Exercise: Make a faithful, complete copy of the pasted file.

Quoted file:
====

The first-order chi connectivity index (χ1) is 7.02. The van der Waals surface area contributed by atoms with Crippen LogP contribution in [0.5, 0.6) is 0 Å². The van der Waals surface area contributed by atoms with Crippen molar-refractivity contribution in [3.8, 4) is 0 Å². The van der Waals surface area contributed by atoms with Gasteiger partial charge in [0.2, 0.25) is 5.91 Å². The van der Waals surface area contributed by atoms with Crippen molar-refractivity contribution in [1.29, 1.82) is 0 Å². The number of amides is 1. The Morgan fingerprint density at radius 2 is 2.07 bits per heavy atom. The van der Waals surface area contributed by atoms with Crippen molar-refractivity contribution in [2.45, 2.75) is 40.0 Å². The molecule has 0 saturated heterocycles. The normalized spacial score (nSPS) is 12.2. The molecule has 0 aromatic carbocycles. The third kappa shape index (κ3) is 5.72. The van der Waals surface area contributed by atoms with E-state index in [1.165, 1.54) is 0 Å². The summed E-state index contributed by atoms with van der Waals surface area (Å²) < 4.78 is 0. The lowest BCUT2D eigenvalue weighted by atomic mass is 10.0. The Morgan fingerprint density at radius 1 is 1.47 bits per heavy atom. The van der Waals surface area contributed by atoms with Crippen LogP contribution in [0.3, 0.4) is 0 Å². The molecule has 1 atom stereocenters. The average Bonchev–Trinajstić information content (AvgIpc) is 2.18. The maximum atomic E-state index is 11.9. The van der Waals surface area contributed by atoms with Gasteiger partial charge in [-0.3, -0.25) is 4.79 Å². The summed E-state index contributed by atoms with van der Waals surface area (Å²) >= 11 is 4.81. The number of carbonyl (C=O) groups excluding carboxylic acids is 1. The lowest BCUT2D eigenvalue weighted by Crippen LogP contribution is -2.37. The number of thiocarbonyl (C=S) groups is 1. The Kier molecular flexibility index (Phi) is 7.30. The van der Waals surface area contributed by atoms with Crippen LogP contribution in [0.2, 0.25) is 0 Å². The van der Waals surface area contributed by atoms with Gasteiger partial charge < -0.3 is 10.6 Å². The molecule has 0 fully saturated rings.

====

The first-order chi connectivity index (χ1) is 7.02. The van der Waals surface area contributed by atoms with Crippen LogP contribution in [0.5, 0.6) is 0 Å². The van der Waals surface area contributed by atoms with Crippen molar-refractivity contribution in [3.8, 4) is 0 Å². The van der Waals surface area contributed by atoms with Gasteiger partial charge in [0.2, 0.25) is 5.91 Å². The van der Waals surface area contributed by atoms with Crippen molar-refractivity contribution in [1.29, 1.82) is 0 Å². The number of amides is 1. The Morgan fingerprint density at radius 2 is 2.07 bits per heavy atom. The van der Waals surface area contributed by atoms with Crippen molar-refractivity contribution in [2.45, 2.75) is 40.0 Å². The molecule has 0 saturated heterocycles. The normalized spacial score (nSPS) is 12.2. The molecule has 0 aromatic carbocycles. The third kappa shape index (κ3) is 5.72. The van der Waals surface area contributed by atoms with E-state index in [1.165, 1.54) is 0 Å². The summed E-state index contributed by atoms with van der Waals surface area (Å²) < 4.78 is 0. The lowest BCUT2D eigenvalue weighted by atomic mass is 10.0. The Morgan fingerprint density at radius 1 is 1.47 bits per heavy atom. The van der Waals surface area contributed by atoms with Crippen LogP contribution in [0.3, 0.4) is 0 Å². The molecule has 1 atom stereocenters. The average Bonchev–Trinajstić information content (AvgIpc) is 2.18. The maximum atomic E-state index is 11.9. The van der Waals surface area contributed by atoms with Gasteiger partial charge in [-0.3, -0.25) is 4.79 Å². The summed E-state index contributed by atoms with van der Waals surface area (Å²) >= 11 is 4.81. The number of carbonyl (C=O) groups excluding carboxylic acids is 1. The lowest BCUT2D eigenvalue weighted by Crippen LogP contribution is -2.37. The number of thiocarbonyl (C=S) groups is 1. The Kier molecular flexibility index (Phi) is 7.30. The van der Waals surface area contributed by atoms with Crippen LogP contribution in [0.2, 0.25) is 0 Å². The van der Waals surface area contributed by atoms with Gasteiger partial charge < -0.3 is 10.6 Å². The molecule has 0 fully saturated rings.